April 1, 2014 9:54 am Published by


Fredrikson Stallard’s work often exudes an energy like that of abstract expressionism, a forcing by the artists hand or a chaos within the materials and forms themselves, albeit an organized chaos. In Sereno they have used similar themes, methods and language to instead create a moment of calm and solitude. The forms themselves are created from shards of glass violently created by the artists, but they become unified in utter stillness by the inclusion of a simple flat sheet and the transformation of the group into polished stainless steel. This brings a reflection of the three unified elements in the surface, creating another of Fredrikson Stallard’s recurring themes, Rorschach like symmetrical forms. This even further delivers their nature from turmoil to serenity – they resolve themselves through the reorganization of symmetry.


Much of Fredrikson Stallard’s work is about fragmentation and finding resolution through destruction. There are many similarities between studying the beauty of the resulting forms when destroying an object, and the veneration of objects, or pieces of objects, of great antiquity that have been fragmented by time. It has therefore always seemed logical for Fredrikson Stallard, when creating furniture from objects whose identity lies in fragmentation, to complete a piece by reflecting the way museums hold up these fragments of great history – the museum stand. Museum stands are bespoke objects designed to elevate a mere fragment to a level of cultural significance, to bring it under our greater scrutiny. Each element, object and stand have a disparate visual language, yet they rely on each other to become meaningful. In creating furniture, it is an essential prerequisite for Fredrikson Stallard that necessary elements, such as the legs of a dining table are never simply something to be stuck on for the sake of functionality, but must exist as a completely integral part to the identity of the whole piece, setting equally high expectations for every element of the work.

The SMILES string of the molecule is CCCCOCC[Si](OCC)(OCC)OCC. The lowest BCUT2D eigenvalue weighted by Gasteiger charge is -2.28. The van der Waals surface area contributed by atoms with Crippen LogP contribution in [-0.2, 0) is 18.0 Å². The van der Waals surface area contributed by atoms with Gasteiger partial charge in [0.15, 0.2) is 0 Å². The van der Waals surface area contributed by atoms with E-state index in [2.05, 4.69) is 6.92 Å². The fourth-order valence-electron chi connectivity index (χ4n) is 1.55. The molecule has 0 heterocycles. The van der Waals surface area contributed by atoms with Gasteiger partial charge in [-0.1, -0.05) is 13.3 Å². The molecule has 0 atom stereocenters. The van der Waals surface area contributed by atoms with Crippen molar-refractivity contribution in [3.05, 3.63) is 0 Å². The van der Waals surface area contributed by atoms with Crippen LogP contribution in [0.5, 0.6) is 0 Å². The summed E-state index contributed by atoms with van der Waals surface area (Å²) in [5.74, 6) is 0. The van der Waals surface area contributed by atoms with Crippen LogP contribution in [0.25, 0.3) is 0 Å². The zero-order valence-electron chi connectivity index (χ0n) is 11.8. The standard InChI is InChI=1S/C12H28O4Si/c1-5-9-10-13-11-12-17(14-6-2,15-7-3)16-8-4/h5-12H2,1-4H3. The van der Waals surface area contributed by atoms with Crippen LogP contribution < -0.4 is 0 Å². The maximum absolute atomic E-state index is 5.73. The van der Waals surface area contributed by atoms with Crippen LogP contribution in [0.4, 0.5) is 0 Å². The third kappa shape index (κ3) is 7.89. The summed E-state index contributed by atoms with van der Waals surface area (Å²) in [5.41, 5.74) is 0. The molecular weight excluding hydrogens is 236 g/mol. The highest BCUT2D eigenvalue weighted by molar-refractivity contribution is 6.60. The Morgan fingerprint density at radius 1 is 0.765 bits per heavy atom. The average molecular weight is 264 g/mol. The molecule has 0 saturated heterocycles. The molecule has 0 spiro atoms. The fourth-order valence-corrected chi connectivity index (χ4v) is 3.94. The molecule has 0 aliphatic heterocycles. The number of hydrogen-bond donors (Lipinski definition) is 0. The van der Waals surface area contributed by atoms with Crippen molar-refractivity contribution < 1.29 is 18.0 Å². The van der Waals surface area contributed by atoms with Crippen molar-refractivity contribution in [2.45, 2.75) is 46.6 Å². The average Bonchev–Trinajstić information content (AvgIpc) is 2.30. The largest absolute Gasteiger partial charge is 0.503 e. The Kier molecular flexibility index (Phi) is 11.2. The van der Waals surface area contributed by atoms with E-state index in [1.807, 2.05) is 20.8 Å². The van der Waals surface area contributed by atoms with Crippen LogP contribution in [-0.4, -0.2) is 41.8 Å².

Categorised in:

This post was written by Emily